Understand Your Finances
Savings Diaries: Why we decided to buy a rental property for our first home
This is part of Savings Diaries, an original series in which people share how they try to reach key savings goals during 2018. It is part of a broader Chase initiative to encourage more Americans to save money.
Most people who are gainfully employed and renting have probably heard that they are "throwing away money" by not buying a home. But, speaking personally, I was never really interested in home ownership. I treasured my freedom, and owning a home has always seemed like an anchor, tying me to one place.
Part of my skepticism about home ownership comes from personal experience: I used to work at a housing nonprofit that assisted homeowners who were affected by the mortgage crisis. My primary job was helping homeowners after they learned that they could no longer afford their home.
All the reasons to say no
Even in the best of times, investment value—the most common reason people give for purchasing homes—doesn't always work. Homes don't always appreciate in value; in fact, research shows that, in some areas, the housing market barely outpaces inflation.
There are also hidden costs to homeownership. In addition to the mortgage and down payment, home buyers are responsible for closing costs, home inspection fees, land surveys, appraisals, attorney fees, title searches, and mortgage processing fees. And then there are the ongoing costs such as private mortgage insurance, homeowners insurance, repairs, lawn maintenance, property taxes, and utilities.
A new neighborhood—and reasons to say yes
Last year, my husband Khomari and I moved from Brooklyn, New York, to Los Angeles. Our new neighborhood, Inglewood, was far more affordable: rents in Los Angeles average $1,730 for a one-bedroom apartment and $2,550 for a two-bedroom, compared to $2,501 for a one-bedroom and $3,089 for a two-bedroom in Brooklyn.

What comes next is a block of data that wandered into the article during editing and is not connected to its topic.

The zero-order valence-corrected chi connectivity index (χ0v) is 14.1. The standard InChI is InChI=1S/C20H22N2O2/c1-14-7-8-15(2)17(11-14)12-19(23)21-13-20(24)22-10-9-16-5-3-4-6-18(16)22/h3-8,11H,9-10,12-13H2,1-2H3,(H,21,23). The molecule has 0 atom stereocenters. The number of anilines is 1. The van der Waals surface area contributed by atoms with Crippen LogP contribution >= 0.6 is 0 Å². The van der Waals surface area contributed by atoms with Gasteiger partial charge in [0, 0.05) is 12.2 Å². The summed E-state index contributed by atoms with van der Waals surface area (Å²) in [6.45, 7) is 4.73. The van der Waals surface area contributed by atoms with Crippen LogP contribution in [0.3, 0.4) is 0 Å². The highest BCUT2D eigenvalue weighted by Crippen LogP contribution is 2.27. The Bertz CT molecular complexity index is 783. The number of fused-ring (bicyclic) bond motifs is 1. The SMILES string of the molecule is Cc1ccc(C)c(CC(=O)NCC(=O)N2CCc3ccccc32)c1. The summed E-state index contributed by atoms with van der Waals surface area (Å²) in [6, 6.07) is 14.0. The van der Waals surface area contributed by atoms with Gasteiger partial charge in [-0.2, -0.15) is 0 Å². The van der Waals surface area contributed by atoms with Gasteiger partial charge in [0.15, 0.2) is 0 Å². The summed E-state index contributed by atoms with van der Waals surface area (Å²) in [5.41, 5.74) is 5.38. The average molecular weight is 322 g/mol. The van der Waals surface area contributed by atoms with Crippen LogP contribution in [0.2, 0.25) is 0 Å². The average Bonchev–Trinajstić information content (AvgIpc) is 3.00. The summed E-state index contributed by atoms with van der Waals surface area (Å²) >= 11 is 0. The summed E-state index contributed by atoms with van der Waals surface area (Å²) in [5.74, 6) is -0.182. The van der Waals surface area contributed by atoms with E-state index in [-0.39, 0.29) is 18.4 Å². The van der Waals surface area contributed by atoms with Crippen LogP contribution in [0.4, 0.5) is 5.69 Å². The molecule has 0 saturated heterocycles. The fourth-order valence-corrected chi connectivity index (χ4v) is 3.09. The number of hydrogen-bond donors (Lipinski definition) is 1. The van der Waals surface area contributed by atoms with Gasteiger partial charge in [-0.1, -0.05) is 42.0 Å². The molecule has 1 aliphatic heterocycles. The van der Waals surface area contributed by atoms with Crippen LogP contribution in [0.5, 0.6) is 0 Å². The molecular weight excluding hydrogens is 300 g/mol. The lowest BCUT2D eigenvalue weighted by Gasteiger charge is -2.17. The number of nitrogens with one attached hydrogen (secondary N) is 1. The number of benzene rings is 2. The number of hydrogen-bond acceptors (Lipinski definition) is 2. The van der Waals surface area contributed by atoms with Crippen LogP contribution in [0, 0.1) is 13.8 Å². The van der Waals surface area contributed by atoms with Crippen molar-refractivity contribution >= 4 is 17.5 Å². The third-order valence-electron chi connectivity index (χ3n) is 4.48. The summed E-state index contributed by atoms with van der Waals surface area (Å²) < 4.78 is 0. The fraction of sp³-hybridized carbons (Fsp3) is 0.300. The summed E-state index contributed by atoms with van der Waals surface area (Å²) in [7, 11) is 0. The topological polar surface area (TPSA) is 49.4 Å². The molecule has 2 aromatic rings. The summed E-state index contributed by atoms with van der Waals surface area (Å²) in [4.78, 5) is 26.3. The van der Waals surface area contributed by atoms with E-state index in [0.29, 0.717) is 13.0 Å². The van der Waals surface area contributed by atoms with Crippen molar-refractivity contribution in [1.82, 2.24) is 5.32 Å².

Still, we saw how quickly gentrification occurred in Brooklyn, and we could see the same thing beginning to happen in Los Angeles. Rents in our area have gone up in the past year, and it's easy to see how we could be priced out of our new home.
Although we weren't interested in becoming homeowners, we started to think about the value of investing in our new neighborhood.
Hacking our first home
Last year, I hosted a homeownership masterclass for My Fab Finance, and learned about home hacking, which involves purchasing a multifamily unit and living in one of the apartments. The rent from the other units can cover mortgage payments and other expenses, so you can live rent free.
I also learned about other programs designed to help first-time homebuyers, like federal, state, and local down payment assistance programs. There are also FHA loans, mortgages insured by the Federal Housing Administration that allow down payments of 3.5 percent for those with credit scores as low as 580. Their primary drawback is that they require private mortgage insurance premiums, which protect lenders if a borrower defaults, but can add a significant amount to the monthly mortgage payment.
Setting a goal
After talking about our options, Khomari and I set a goal: we wanted to buy a multifamily home within two years. In my January savings diary, I committed to our first step: saving $18,000, or $1,500 per month, toward the purchase of our property. Our ultimate goal was to save $50,000, and we planned to ramp up our savings in 2019, after we wiped out our personal debts.
When Khomari's mother passed on, she left us an inheritance that made it possible for us to move up our timeline. We decided that, instead of waiting for two years, we would get our home in September of this year. We will use some of the money that my mother-in-law left us to cover our down payment and other closing costs.
In the meantime, we are working on becoming more attractive borrowers. We're prioritizing debt elimination, using the $1,500 per month that we planned to save towards the house to pay off our credit cards. So far, we have paid off three credit cards totaling approximately $3,800. I've reduced the My Fab Finance credit card debt by $1,000 and we saved an additional $500 in our house savings account.
This process has required frequent conversations and constantly holding one another accountable. The conversations haven't always been easy, but it's been worth it—our finances are reflecting our commitment to our goals.
Tonya Rapley is a Chase News contributor. Her work has appeared Forbes, The Root, Essence, Refinery 29, and Mic, among other media outlets.